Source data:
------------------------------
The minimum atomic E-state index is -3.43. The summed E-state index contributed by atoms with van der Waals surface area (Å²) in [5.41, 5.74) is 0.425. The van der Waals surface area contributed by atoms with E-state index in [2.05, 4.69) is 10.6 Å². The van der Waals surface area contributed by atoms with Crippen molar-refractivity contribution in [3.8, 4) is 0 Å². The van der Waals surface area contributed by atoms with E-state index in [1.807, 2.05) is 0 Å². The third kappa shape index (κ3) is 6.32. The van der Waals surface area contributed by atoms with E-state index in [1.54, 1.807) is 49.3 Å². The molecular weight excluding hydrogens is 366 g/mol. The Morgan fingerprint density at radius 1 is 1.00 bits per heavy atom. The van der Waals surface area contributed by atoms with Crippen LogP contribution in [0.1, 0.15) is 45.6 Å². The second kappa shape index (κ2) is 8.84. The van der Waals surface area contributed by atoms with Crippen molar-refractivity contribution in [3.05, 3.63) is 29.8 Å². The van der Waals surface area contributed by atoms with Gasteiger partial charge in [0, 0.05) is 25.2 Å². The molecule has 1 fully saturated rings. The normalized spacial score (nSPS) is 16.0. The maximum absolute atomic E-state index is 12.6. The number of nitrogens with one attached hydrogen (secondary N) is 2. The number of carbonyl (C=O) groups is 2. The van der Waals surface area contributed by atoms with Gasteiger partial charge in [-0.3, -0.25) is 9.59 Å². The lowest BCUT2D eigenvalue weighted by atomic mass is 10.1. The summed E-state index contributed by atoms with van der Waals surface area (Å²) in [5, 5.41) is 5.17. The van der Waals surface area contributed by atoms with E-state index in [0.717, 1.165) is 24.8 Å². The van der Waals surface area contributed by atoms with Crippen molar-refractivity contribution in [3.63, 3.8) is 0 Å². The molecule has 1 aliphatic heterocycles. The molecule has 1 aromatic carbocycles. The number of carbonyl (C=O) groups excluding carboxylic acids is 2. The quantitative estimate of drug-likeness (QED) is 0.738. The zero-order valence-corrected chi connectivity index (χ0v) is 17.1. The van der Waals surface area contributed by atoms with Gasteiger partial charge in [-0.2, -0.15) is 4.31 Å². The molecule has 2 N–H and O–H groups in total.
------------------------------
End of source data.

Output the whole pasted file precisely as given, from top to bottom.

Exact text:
The minimum atomic E-state index is -3.43. The summed E-state index contributed by atoms with van der Waals surface area (Å²) in [5.41, 5.74) is 0.425. The van der Waals surface area contributed by atoms with E-state index in [2.05, 4.69) is 10.6 Å². The van der Waals surface area contributed by atoms with Crippen molar-refractivity contribution in [3.8, 4) is 0 Å². The van der Waals surface area contributed by atoms with E-state index in [1.807, 2.05) is 0 Å². The third kappa shape index (κ3) is 6.32. The van der Waals surface area contributed by atoms with E-state index in [1.54, 1.807) is 49.3 Å². The molecular weight excluding hydrogens is 366 g/mol. The Morgan fingerprint density at radius 1 is 1.00 bits per heavy atom. The van der Waals surface area contributed by atoms with Crippen LogP contribution in [0.1, 0.15) is 45.6 Å². The second kappa shape index (κ2) is 8.84. The van der Waals surface area contributed by atoms with Crippen molar-refractivity contribution in [3.05, 3.63) is 29.8 Å². The van der Waals surface area contributed by atoms with Gasteiger partial charge in [0, 0.05) is 25.2 Å². The molecule has 1 fully saturated rings. The normalized spacial score (nSPS) is 16.0. The maximum absolute atomic E-state index is 12.6. The number of nitrogens with one attached hydrogen (secondary N) is 2. The number of carbonyl (C=O) groups is 2. The van der Waals surface area contributed by atoms with Gasteiger partial charge in [-0.3, -0.25) is 9.59 Å². The lowest BCUT2D eigenvalue weighted by atomic mass is 10.1. The summed E-state index contributed by atoms with van der Waals surface area (Å²) in [5, 5.41) is 5.17. The van der Waals surface area contributed by atoms with E-state index in [0.717, 1.165) is 24.8 Å². The van der Waals surface area contributed by atoms with Crippen molar-refractivity contribution in [3.63, 3.8) is 0 Å². The molecule has 1 aliphatic heterocycles. The molecule has 1 aromatic carbocycles. The number of carbonyl (C=O) groups excluding carboxylic acids is 2. The quantitative estimate of drug-likeness (QED) is 0.738. The zero-order valence-corrected chi connectivity index (χ0v) is 17.1. The van der Waals surface area contributed by atoms with Gasteiger partial charge in [-0.2, -0.15) is 4.31 Å². The molecule has 2 N–H and O–H groups in total.